The words were hidden under Notes  
on my device. I thought I had written them
myself and admired how clever I must be.

Then I noticed the quotes, so
I went to the oracle and asked: who wrote
these words that are both ordinary and true?

When the answer came: it was of course
the artist, Magritte I was flattened. Not that
I begrudged him the credit by any means

but because the knowledge bolstered a concern
I’ve had for years about the mind: how hard
it has to work to make a memory and then file it

safe and sound so that it comes next time you call.
I had an aunt who told me more than once
she feared her mental faculties would fail

before her antique body took her down. And then
they did, leaving her stranded, abandoned
by the capacity that builds a story

block by block, bolts its components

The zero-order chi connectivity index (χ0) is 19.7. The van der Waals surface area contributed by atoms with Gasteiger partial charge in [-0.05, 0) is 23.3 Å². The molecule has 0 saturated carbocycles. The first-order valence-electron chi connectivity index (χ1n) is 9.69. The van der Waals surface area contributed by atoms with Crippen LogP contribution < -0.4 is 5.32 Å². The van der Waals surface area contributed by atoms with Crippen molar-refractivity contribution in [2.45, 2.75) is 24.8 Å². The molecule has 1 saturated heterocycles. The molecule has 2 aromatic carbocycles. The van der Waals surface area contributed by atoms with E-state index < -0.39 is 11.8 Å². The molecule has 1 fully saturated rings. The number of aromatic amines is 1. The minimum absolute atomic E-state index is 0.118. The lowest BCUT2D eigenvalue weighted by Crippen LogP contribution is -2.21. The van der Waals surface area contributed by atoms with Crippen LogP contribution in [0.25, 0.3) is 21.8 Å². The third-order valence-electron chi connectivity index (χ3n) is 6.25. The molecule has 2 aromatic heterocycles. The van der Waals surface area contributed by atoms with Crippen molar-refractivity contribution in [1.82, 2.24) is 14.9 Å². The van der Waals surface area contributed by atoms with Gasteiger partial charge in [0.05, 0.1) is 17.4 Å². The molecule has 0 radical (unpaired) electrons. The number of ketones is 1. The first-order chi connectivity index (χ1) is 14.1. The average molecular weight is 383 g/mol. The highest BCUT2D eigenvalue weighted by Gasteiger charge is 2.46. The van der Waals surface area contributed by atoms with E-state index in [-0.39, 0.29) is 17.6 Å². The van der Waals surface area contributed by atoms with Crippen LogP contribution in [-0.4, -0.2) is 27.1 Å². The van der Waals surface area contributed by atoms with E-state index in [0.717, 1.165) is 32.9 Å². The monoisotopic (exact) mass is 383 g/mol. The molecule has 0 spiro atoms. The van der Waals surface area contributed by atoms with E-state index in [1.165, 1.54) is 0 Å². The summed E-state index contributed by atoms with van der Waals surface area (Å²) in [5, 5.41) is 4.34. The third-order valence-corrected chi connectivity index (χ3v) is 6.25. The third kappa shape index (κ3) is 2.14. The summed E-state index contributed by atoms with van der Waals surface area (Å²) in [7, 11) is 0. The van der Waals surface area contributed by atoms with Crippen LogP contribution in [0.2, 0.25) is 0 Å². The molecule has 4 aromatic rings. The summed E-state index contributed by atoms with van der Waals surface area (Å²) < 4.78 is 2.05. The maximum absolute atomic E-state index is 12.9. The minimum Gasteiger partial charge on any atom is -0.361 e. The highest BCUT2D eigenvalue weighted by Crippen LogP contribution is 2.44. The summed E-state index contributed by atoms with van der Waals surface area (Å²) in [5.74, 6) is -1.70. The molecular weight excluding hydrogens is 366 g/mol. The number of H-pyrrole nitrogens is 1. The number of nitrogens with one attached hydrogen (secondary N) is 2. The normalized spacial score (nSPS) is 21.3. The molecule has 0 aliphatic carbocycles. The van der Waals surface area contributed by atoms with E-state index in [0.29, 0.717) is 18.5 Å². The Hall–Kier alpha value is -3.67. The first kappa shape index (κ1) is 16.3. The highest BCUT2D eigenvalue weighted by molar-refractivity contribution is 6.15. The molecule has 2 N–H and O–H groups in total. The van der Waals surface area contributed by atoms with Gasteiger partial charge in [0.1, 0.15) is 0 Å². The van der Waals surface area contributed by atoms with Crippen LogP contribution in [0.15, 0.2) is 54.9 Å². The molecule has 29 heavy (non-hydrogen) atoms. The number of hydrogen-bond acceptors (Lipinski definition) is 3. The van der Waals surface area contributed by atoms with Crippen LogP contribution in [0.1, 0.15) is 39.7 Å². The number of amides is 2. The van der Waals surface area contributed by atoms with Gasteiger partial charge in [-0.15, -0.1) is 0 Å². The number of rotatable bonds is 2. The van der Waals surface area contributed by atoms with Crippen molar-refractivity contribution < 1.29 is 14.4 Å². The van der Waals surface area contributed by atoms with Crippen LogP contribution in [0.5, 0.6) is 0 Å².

invisibly to beams that will not shift.
Everything I see hides another thing,

so I write poems, hopeful they will steer me
through the labyrinth I entered
unseeable years, uncountable miles ago.

Annie Stenzel‘s poems have appeared in Catamaran Literary Reader, Ambit, Kestrel, right hand pointing, Eclectica, and Whale Road, among others. Her first book-length collection, The First Home Air After Absence, was published last year by the Bostonbased press, Big Table. She lives within sight of the San Francisco Bay.